You've bought yourself a shiny new Android Wear watch, and a world of wrist notifications, smart gestures and mini apps awaits... but first you need to get your watch hooked up to Wi-Fi and your phone.
With the roll-out of Android Wear 2.0, Google-powered watches can do much more on their own, but it's still important to connect them to your mobile for managing apps and watch faces, and controlling other functions. We've penned this guide to get you up and running in no time at all.
Essential reading: Android Wear tips and tricks
Note: If you're using Android Wear with an iPhone, check our dedicated guide – the instructions below are for Android users. We're also using an Android Wear 2.0 watch, though the setup process is largely the same for older versions of the software.
1. Charging and connecting
To get ready to connect, you need your new smartwatch fully charged up, your phone nearby, and the official Android Wear app installed on your mobile. It's possible to link several smartwatches with a single phone, though you can only have one connected at any one time.
Read this: Android Wear v Apple Watch
Power up your watch if you need to (usually with a long push on the power button) and it automatically takes you through the setup process, so just follow the instructions on the small screen .
You'll need to choose your language (on the watch), then launch the Android Wear app (on your phone) — if Bluetooth is enabled on both devices, you should see a prompt inside the app to get connected straight away, but if not choose Add a new watch from the menu at the top. When you see the watch name appear, select it and confirm the connection.
That's all there is to it. The Android Wear app then checks for updates, which might take some time to download, and you'll also be asked which of the Google accounts registered on your phone you want to use with your watch (this syncs contacts, messages, music and so on over).
2. Getting started with Android Wear
After a few more minutes' wait, you'll see a confirmation message confirming everything is connected, and then it's time to start playing around with your watch and exploring all the features it's got to offer.
You can, for instance, change around the watch face either through the Android Wear app on your phone, or by swiping to the right on the existing watch face itself. Browsing faces is probably easier on your phone, so tap the More button next to Watch faces to see a selection, and tap Get more watch faces to see even more. Meanwhile you can tap and hold on the watch face on the watch itself to set which information is displayed.
There are also some settings you're going to want to play around with - on the watch, drag down from the front screen then tap the cog icon. You can adjust font size, screen brightness, and turn the "always on" mode on or off under the Display heading, for example, while under the Gestures menu you can turn certain gestures on or off, like tilting your wrist to "wake up" the watch face.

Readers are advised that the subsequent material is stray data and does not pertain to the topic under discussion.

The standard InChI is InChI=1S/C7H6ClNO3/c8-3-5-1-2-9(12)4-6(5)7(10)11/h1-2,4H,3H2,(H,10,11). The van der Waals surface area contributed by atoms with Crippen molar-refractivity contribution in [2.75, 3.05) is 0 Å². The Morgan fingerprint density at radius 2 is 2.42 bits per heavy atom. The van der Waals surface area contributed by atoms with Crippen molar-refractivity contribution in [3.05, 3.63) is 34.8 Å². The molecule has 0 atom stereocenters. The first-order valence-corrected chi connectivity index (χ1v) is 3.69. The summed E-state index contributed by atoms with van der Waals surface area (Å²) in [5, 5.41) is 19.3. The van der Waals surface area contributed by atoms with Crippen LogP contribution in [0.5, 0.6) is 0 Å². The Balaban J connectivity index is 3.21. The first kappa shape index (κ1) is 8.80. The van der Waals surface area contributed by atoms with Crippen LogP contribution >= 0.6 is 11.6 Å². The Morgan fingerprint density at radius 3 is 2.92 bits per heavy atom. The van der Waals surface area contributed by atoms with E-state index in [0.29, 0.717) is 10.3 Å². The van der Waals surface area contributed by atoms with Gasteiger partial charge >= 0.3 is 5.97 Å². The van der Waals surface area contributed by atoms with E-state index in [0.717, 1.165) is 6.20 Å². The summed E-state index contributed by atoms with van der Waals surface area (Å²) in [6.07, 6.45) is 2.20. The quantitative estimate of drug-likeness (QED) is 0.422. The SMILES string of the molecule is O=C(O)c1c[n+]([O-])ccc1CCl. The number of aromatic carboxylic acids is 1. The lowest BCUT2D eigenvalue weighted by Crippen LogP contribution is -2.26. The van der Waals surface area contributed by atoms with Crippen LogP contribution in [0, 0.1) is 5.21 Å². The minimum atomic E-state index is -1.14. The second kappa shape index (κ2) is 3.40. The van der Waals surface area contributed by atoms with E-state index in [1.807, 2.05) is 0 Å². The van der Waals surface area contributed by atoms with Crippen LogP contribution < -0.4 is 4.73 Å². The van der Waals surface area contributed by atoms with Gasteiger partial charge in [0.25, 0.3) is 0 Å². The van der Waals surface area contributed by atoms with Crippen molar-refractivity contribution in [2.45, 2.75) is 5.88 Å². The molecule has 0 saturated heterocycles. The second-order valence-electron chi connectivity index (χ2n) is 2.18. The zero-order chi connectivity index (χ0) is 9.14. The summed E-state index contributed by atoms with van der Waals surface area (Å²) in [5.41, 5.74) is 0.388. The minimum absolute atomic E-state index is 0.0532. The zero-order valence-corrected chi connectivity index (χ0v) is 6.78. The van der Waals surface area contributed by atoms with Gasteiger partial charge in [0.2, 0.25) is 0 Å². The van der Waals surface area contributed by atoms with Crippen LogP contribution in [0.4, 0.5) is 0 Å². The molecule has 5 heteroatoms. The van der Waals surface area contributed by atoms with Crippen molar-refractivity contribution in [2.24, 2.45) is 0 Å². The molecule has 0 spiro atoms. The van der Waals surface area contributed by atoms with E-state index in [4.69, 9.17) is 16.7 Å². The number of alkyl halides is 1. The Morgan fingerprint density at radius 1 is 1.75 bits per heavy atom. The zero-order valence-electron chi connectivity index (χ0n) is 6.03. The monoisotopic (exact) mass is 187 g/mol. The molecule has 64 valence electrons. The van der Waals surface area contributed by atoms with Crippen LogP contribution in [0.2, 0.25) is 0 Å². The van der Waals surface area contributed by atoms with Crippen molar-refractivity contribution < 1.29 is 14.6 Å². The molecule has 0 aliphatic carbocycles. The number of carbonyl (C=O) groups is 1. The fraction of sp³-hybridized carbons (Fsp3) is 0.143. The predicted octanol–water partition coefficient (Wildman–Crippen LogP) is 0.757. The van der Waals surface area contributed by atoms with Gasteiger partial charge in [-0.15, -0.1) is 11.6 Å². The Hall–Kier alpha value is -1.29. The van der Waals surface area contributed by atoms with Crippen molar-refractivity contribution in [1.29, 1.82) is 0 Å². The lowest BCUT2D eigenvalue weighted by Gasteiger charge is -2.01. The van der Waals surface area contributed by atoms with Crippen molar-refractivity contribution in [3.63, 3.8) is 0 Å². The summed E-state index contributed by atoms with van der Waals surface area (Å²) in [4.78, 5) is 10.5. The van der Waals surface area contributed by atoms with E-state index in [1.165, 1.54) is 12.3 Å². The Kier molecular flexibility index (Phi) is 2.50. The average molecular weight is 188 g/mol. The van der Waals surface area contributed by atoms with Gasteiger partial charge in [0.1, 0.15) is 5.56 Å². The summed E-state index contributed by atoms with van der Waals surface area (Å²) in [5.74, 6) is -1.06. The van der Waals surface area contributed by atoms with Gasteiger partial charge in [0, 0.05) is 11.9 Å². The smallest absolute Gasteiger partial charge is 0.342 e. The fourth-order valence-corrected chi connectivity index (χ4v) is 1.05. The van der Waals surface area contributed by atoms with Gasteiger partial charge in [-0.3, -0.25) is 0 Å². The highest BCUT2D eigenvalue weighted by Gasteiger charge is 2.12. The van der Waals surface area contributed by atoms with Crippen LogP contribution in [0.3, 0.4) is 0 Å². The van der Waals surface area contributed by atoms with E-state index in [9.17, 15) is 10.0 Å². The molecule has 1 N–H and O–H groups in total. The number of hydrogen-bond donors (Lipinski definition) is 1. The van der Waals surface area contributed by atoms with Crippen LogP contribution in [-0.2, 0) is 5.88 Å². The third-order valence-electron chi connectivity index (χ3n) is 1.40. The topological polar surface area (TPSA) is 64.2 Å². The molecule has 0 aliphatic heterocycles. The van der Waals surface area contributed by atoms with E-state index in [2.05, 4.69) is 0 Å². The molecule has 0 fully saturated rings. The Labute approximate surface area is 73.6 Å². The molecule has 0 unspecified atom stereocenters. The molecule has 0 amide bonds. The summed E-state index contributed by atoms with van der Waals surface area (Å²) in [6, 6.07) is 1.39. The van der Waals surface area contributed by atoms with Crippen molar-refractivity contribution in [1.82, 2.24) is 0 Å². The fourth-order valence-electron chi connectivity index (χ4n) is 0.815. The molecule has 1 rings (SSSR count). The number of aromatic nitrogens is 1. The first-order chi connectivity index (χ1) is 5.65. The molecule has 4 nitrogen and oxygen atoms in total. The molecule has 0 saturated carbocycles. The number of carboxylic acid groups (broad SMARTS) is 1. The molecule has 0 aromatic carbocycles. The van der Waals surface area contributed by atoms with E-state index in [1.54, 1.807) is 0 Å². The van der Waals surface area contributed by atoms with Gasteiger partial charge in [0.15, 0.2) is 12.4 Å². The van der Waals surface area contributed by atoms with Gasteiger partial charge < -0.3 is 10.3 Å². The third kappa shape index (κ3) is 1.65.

The Android Wear app on your phone has some settings of its own: just tap the cog icon from the front screen (top right) then choose your watch to see them. The options let you check battery and storage levels, and configure the "always on" and "tilt-to-wake" features we just mentioned. From the main Settings menu you can also block certain apps from generating notifications on your phone.
3. Installing apps
With the arrival of Android Wear 2.0, watch apps can do much more without the help of a connected phone. Tap the power button on your watch to see existing apps, and choose the Play Store entry from the list to find new ones — a lot of them you'll recognise from browsing the Google Play Store on your phone. Just tap on any app to install it.
If you have a smartwatch running the latest Android Wear software, you should also check out the built-in Google Assistant. Hold down the exterior crown button, speak out your query, and the Assistant will get back to you: try asking what the weather's like, or telling the Google Assistant to set an alarm.
The Android Wear 2.0 watches we've tested are much more reliable than earlier models at getting (and keeping) a connection to your phone, but if you do run into trouble then check the Bluetooth and Wi-Fi connections on the watch are up and running — choose
Android Wear 2.0 essentials
- Android Wear 2.0 features to try out firstEverything you need to know about Google's new OS
- When will your smartwatch get Android Wear 2.0Details on Moto, LG, Asus, Fossil, Tag, Casio, Huawei, Polar, Sony, Nixon and more
- Android Wear 2.0 apps to download firstSupercharge your wrist with this selection of must-have apps
Settings from the apps list and you'll find them under Connectivity. A reset will often help iron out any bugs you might come across, and you can force one through the System menu in Settings. You should also make sure Bluetooth is enabled on your phone as well as your watch, and keep it away from other Bluetooth devices (such as headphones) while you're trying to connect.